That is what we tried to embody by planting a garden at the most deadly place we could find. I believe that a world without weapons is possible and although I am anxious about prison I am ready to accept to go there, because I want to be true to my calling. Thank you for listening.

Martin Smedjeback

Friday, April 21, 2006

ICTJ Fellowships

The International Center for Transitional Justice (ICTJ) and the Institute for Justice and Reconciliation (IJR), invite applications for the Transitional Justice Fellowship Program, a funded, three-month residential fellowship program in Cape Town, South Africa, for approximately 12 professionals from select countries. Applications are invited from eligible individuals in any field, including (but not limited to) human rights advocacy, law, journalism, research, etc. Deadline for Applications: June 1, 2006. Dates for 2006 program: August 15-November 15, 2006
For more information and application forms, click here.

Thursday, April 13, 2006

Exporting reconciliation or reality TV

For South Africans, tuning into the BBC recently was like turning on a time machine as viewers across the UK were exposed to Archbishop Desmond Tutu facilitating dialogue between victims and those that harmed them. This time, however, the focus was on the Northern Ireland conflict, and not South Africa, and it made for riveting television as victims came face to face with those that had killed. The series, entitled Facing the Truth, has received mixed reactions. The meetings were a bold move and they may have been helpful for individual victims. They provide some hope for the future. But we have to ask what other messages the programmes convey.

The programmes are not a truth commission but a dialogue, although the central idea leans heavily on the South African experience. It draws on the idea of publicly airing grievances as a way of addressing the past as championed by the South African Truth and Reconciliation Commission (TRC). There are differences, however. The South African TRC’s primary focus was on outlining the causes, nature and extent of the conflict. It was not about victims meeting perpetrators, although this happened on occasion. Such meetings and the TRC were part of a more extensive political process. This has left me wondering: Is Northern Ireland trying to walk before it can crawl, or are high-profile encounters needed to move the process forward? Currently, the peace process in Northern Ireland is stalled. Given this context, the programmes might get people talking and re-engaged with resolving the conflict. The courage shown by participants in the programme can demonstrate what is possible, despite the dense fog of political dilly-dallying.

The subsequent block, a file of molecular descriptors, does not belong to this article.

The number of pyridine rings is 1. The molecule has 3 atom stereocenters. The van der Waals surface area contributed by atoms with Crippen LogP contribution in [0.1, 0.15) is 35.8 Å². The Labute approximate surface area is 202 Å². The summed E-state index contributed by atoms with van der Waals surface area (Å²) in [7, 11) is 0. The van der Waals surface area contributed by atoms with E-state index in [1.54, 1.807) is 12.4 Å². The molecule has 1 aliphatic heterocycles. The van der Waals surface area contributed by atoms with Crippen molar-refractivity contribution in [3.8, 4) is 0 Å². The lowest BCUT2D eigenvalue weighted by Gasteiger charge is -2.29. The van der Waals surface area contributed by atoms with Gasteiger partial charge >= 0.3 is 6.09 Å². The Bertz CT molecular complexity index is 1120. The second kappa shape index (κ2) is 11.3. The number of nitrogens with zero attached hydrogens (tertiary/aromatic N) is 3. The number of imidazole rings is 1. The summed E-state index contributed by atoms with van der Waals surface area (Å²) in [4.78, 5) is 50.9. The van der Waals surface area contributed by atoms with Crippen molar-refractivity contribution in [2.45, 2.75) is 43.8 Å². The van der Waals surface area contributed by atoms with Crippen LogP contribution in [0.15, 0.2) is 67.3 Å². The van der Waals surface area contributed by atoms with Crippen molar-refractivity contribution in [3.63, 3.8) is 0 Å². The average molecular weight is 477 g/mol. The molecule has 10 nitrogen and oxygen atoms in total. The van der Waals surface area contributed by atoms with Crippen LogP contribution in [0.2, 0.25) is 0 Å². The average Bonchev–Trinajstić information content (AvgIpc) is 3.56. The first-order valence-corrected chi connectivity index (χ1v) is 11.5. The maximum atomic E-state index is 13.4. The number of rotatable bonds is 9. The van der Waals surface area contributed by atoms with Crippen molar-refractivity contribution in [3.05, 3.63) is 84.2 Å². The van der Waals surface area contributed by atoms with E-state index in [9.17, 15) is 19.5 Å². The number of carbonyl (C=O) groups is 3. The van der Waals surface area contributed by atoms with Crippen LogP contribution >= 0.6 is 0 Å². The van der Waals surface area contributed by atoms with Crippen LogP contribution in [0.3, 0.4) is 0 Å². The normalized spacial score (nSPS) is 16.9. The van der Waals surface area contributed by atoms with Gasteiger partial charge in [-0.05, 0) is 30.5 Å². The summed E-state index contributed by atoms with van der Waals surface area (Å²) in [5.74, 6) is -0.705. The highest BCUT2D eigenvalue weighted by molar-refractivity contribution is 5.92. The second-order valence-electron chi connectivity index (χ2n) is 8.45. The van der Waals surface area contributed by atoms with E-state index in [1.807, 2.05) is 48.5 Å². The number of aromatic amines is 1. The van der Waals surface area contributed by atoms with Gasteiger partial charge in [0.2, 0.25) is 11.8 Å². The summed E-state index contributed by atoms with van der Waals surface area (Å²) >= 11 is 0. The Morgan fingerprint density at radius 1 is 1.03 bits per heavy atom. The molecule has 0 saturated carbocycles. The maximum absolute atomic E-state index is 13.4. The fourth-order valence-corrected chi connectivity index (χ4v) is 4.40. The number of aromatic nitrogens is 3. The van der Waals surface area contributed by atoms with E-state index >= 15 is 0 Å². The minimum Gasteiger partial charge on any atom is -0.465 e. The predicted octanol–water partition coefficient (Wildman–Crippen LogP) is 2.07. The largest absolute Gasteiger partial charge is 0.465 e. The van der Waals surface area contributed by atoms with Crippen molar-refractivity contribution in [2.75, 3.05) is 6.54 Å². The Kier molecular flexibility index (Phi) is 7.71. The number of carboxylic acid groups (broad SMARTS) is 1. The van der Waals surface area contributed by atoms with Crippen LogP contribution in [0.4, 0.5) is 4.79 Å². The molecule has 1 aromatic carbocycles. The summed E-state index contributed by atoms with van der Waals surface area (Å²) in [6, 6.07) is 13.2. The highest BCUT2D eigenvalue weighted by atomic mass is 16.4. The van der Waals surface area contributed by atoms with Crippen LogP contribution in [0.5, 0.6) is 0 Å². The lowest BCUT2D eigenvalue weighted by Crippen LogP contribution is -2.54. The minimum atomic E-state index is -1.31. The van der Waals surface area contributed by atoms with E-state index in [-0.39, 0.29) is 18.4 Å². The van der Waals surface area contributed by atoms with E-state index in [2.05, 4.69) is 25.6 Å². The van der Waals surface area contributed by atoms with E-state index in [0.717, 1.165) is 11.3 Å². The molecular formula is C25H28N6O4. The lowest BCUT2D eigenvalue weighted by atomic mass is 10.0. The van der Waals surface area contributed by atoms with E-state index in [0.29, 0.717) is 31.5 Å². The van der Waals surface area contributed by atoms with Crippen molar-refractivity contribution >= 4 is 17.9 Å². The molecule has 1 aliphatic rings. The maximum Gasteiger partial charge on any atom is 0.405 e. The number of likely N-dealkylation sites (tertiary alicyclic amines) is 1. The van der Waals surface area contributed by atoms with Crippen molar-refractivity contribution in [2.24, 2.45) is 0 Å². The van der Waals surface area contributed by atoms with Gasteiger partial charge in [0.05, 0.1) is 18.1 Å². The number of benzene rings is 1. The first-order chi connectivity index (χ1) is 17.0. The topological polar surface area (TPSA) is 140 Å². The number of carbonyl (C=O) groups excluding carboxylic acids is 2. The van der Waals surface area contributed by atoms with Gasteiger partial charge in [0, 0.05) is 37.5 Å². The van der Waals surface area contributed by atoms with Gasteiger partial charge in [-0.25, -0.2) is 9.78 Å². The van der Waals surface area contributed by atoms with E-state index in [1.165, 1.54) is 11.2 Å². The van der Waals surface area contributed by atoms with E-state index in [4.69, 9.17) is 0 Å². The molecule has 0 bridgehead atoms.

However, focusing on the victims can also inadvertently suggest that it is the responsibility of victims to reconcile, rather than wider society, as the first step to change, thus burdening victims with another liability. Some victims could feel pressured to forgive or perpetrators feel coerced into expressing remorse they don’t really feel. Airing the programmes in a political vacuum has other problems. The programmes’ focus is the stories of those directly affected or acting in the conflict. There is no context provided or debate about the causes of the conflict. Emotive television of this type also invariably draws one to the plight of the victims. This is important, but conflict resolution is not only about feeling the hurt of victims and sympathising with them. It demands that everyone across society recognise their own capacity for wrongdoing at the same time. Some in South Africa and Northern Ireland still feel self-righteous because they never acted violently. But political conflict is caused not merely by gunmen, but by political contexts that foster this behaviour. This does not exonerate indivi-dual responsibility or mean that all are equally responsible, but it demands that we ask how we supported the situation including tacit acceptance of violence, turning a blind eye to the pain of the other or through continuing to vote along ethnic, religious or racial lines. No one is uninvolved or neutral in protracted political conflict. Resolving conflict requires a public debate on levels of complicity and guilt, not only recognition of the hurt caused or confessions from direct actors. In South Africa we are still grappling with this.The media can foster this complicated debate, but this demands something more subtle than eerie music and darkly lit forums where victims and perpetrators meet. Let’s hope these programmes are a first step in this direction, or has Tutu’s noble desire to bring out the humanity of even hardened perpetrators intersected with TV producers’ ideas for lurid television leaving the international audience with a one-dimensional view of South Africa. The limited reconciliation achieved in South Africa was not a miracle nor was it only the cumulative product of important individual gestures. It was mainly the result of hard work and political compromise – a less attractive but important lesson worth exporting.